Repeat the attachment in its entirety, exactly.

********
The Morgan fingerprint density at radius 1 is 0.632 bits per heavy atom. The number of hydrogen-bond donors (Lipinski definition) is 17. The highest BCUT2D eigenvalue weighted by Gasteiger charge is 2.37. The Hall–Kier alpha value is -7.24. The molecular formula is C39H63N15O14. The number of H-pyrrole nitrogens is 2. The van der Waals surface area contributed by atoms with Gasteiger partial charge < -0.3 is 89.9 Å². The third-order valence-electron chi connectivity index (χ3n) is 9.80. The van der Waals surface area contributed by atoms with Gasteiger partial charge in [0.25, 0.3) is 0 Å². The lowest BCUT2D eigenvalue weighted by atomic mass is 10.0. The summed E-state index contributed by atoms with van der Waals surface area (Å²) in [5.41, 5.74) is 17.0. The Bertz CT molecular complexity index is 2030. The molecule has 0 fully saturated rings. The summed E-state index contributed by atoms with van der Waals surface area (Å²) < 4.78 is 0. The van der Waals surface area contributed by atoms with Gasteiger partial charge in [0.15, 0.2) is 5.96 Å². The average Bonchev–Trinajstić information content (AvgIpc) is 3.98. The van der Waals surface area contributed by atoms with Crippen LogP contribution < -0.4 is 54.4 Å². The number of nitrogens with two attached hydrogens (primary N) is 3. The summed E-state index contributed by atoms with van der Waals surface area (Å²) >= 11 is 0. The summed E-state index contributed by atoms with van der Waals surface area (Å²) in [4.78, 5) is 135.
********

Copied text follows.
The Morgan fingerprint density at radius 1 is 0.632 bits per heavy atom. The number of hydrogen-bond donors (Lipinski definition) is 17. The highest BCUT2D eigenvalue weighted by Gasteiger charge is 2.37. The Hall–Kier alpha value is -7.24. The molecular formula is C39H63N15O14. The number of H-pyrrole nitrogens is 2. The van der Waals surface area contributed by atoms with Gasteiger partial charge < -0.3 is 89.9 Å². The third-order valence-electron chi connectivity index (χ3n) is 9.80. The van der Waals surface area contributed by atoms with Gasteiger partial charge in [0.25, 0.3) is 0 Å². The lowest BCUT2D eigenvalue weighted by atomic mass is 10.0. The summed E-state index contributed by atoms with van der Waals surface area (Å²) in [5.41, 5.74) is 17.0. The Bertz CT molecular complexity index is 2030. The molecule has 0 fully saturated rings. The summed E-state index contributed by atoms with van der Waals surface area (Å²) < 4.78 is 0. The van der Waals surface area contributed by atoms with Gasteiger partial charge in [0.15, 0.2) is 5.96 Å². The average Bonchev–Trinajstić information content (AvgIpc) is 3.98. The van der Waals surface area contributed by atoms with Crippen LogP contribution < -0.4 is 54.4 Å². The number of nitrogens with two attached hydrogens (primary N) is 3. The summed E-state index contributed by atoms with van der Waals surface area (Å²) >= 11 is 0. The summed E-state index contributed by atoms with van der Waals surface area (Å²) in [4.78, 5) is 135.